The MFLSA exempts any agricultural worker “who is paid a salary greater than the individual would be paid if the individual worked 48 hours at the state minimum wage plus 17 hours at 1-1/2 times the state minimum wage per week.” Minn. Stat. § 177.23, subd. 7(2). “Salary” is not defined in the MFLSA.
Daley Farms’ argued that hourly workers are within the exemption and, because its agricultural workers were consistently paid above the salary line established by the MFLSA, it should be exempt from overtime pay requirements. The Court of Appeals rejected Daley Farms’ argument, ruling that hourly employees are not “salary” employees for purposed of the exemption; therefore, Daley Farms was not within the exception and was required to pay overtime to its employees.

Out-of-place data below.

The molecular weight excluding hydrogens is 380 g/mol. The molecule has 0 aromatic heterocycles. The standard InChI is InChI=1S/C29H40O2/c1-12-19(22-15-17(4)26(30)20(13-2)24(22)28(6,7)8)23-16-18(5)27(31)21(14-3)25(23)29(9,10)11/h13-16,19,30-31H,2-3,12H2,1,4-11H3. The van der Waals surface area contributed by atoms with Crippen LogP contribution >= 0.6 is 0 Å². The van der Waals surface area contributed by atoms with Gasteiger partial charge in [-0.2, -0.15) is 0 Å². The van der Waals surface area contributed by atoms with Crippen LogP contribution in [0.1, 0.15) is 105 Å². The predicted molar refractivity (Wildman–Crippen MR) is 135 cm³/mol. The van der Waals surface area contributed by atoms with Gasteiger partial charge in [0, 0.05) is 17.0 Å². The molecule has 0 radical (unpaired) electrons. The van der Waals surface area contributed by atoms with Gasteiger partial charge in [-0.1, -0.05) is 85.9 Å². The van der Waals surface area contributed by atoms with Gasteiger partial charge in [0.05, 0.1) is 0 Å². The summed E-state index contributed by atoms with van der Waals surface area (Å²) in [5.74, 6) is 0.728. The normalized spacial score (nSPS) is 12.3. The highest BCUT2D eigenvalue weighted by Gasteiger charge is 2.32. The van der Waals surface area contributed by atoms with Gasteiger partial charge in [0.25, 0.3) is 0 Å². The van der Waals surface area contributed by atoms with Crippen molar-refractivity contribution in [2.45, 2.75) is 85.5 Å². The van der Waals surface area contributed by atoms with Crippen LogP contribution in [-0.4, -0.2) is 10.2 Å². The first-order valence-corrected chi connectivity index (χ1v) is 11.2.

The Court’s finding was based on the definition of salary established and codified by the Minnesota Department of Labor and Industry (DLI). The DLI rules, established pursuant to Minn. Stat. § 177.28, subd. 1,2 define salary as “not an hourly rate. An employee is paid a salary if the employee, through agreement with an employer, is guaranteed a predetermined wage for each workweek.” Minn. R. 5200.0211.
This case establishes that the MFLSA seasonal agricultural worker exemption is based not solely on the rate of pay, but also on whether the worker is receiving a “salary” as defined by DLI in the Minnesota Rules. If the employer fails to pay the agricultural worker a “salary,” the employer does not get the benefit of the exemption and is required under Minnesota law to pay overtime.
Best Practices. In order to comply with this new decision, agriculture employers should do the following: